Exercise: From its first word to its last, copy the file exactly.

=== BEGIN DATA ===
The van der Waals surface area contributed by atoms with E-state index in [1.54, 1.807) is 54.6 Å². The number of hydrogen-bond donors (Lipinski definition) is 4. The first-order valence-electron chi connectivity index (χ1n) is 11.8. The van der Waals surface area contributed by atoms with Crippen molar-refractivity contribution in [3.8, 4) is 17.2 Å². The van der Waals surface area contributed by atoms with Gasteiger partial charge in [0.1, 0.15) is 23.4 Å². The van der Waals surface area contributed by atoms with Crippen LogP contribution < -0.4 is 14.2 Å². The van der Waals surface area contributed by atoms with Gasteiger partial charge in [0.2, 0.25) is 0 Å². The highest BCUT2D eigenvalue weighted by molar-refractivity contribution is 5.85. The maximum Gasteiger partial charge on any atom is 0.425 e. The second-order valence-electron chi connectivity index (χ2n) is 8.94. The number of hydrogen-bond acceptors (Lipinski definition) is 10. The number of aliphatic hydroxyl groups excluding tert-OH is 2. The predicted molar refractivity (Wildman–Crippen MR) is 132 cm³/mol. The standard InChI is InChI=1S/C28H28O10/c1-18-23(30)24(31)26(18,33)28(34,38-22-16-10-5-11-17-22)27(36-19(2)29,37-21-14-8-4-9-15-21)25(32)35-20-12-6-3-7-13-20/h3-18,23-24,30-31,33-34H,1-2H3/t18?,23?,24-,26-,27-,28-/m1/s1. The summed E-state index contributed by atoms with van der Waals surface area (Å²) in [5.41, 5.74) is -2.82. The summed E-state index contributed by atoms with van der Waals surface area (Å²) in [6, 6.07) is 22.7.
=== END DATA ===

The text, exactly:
The van der Waals surface area contributed by atoms with E-state index in [1.54, 1.807) is 54.6 Å². The number of hydrogen-bond donors (Lipinski definition) is 4. The first-order valence-electron chi connectivity index (χ1n) is 11.8. The van der Waals surface area contributed by atoms with Crippen molar-refractivity contribution in [3.8, 4) is 17.2 Å². The van der Waals surface area contributed by atoms with Gasteiger partial charge in [0.1, 0.15) is 23.4 Å². The van der Waals surface area contributed by atoms with Crippen LogP contribution < -0.4 is 14.2 Å². The van der Waals surface area contributed by atoms with Gasteiger partial charge in [0.2, 0.25) is 0 Å². The highest BCUT2D eigenvalue weighted by molar-refractivity contribution is 5.85. The maximum Gasteiger partial charge on any atom is 0.425 e. The second-order valence-electron chi connectivity index (χ2n) is 8.94. The number of hydrogen-bond acceptors (Lipinski definition) is 10. The number of aliphatic hydroxyl groups excluding tert-OH is 2. The predicted molar refractivity (Wildman–Crippen MR) is 132 cm³/mol. The standard InChI is InChI=1S/C28H28O10/c1-18-23(30)24(31)26(18,33)28(34,38-22-16-10-5-11-17-22)27(36-19(2)29,37-21-14-8-4-9-15-21)25(32)35-20-12-6-3-7-13-20/h3-18,23-24,30-31,33-34H,1-2H3/t18?,23?,24-,26-,27-,28-/m1/s1. The summed E-state index contributed by atoms with van der Waals surface area (Å²) in [5.41, 5.74) is -2.82. The summed E-state index contributed by atoms with van der Waals surface area (Å²) in [6, 6.07) is 22.7.